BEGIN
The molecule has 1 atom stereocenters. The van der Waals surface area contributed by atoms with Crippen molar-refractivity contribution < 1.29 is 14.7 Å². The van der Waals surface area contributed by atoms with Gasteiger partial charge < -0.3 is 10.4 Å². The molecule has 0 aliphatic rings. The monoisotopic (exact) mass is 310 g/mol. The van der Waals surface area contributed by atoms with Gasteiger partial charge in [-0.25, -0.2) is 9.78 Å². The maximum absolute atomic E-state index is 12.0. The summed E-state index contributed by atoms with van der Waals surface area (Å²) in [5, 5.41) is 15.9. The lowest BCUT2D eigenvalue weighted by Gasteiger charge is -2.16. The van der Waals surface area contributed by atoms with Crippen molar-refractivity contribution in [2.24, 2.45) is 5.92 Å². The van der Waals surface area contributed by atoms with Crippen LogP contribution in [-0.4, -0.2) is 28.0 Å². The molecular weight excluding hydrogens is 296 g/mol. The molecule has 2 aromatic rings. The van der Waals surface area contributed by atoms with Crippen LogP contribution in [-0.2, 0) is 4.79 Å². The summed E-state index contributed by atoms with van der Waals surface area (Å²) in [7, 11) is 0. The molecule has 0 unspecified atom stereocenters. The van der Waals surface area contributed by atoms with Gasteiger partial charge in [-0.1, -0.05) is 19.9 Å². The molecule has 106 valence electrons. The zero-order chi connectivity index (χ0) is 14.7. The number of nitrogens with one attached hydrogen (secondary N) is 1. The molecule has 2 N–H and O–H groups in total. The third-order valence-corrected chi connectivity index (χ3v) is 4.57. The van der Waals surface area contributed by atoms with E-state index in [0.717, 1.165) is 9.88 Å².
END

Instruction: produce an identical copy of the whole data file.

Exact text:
The molecule has 1 atom stereocenters. The van der Waals surface area contributed by atoms with Crippen molar-refractivity contribution < 1.29 is 14.7 Å². The van der Waals surface area contributed by atoms with Gasteiger partial charge < -0.3 is 10.4 Å². The molecule has 0 aliphatic rings. The monoisotopic (exact) mass is 310 g/mol. The van der Waals surface area contributed by atoms with Gasteiger partial charge in [-0.25, -0.2) is 9.78 Å². The maximum absolute atomic E-state index is 12.0. The summed E-state index contributed by atoms with van der Waals surface area (Å²) in [5, 5.41) is 15.9. The lowest BCUT2D eigenvalue weighted by Gasteiger charge is -2.16. The van der Waals surface area contributed by atoms with Crippen molar-refractivity contribution in [2.24, 2.45) is 5.92 Å². The van der Waals surface area contributed by atoms with Crippen LogP contribution in [-0.4, -0.2) is 28.0 Å². The molecular weight excluding hydrogens is 296 g/mol. The molecule has 2 aromatic rings. The van der Waals surface area contributed by atoms with Crippen LogP contribution in [-0.2, 0) is 4.79 Å². The summed E-state index contributed by atoms with van der Waals surface area (Å²) in [7, 11) is 0. The molecule has 0 unspecified atom stereocenters. The van der Waals surface area contributed by atoms with Gasteiger partial charge in [-0.1, -0.05) is 19.9 Å². The molecule has 106 valence electrons. The zero-order chi connectivity index (χ0) is 14.7. The number of nitrogens with one attached hydrogen (secondary N) is 1. The molecule has 2 N–H and O–H groups in total. The third-order valence-corrected chi connectivity index (χ3v) is 4.57. The van der Waals surface area contributed by atoms with E-state index in [0.717, 1.165) is 9.88 Å².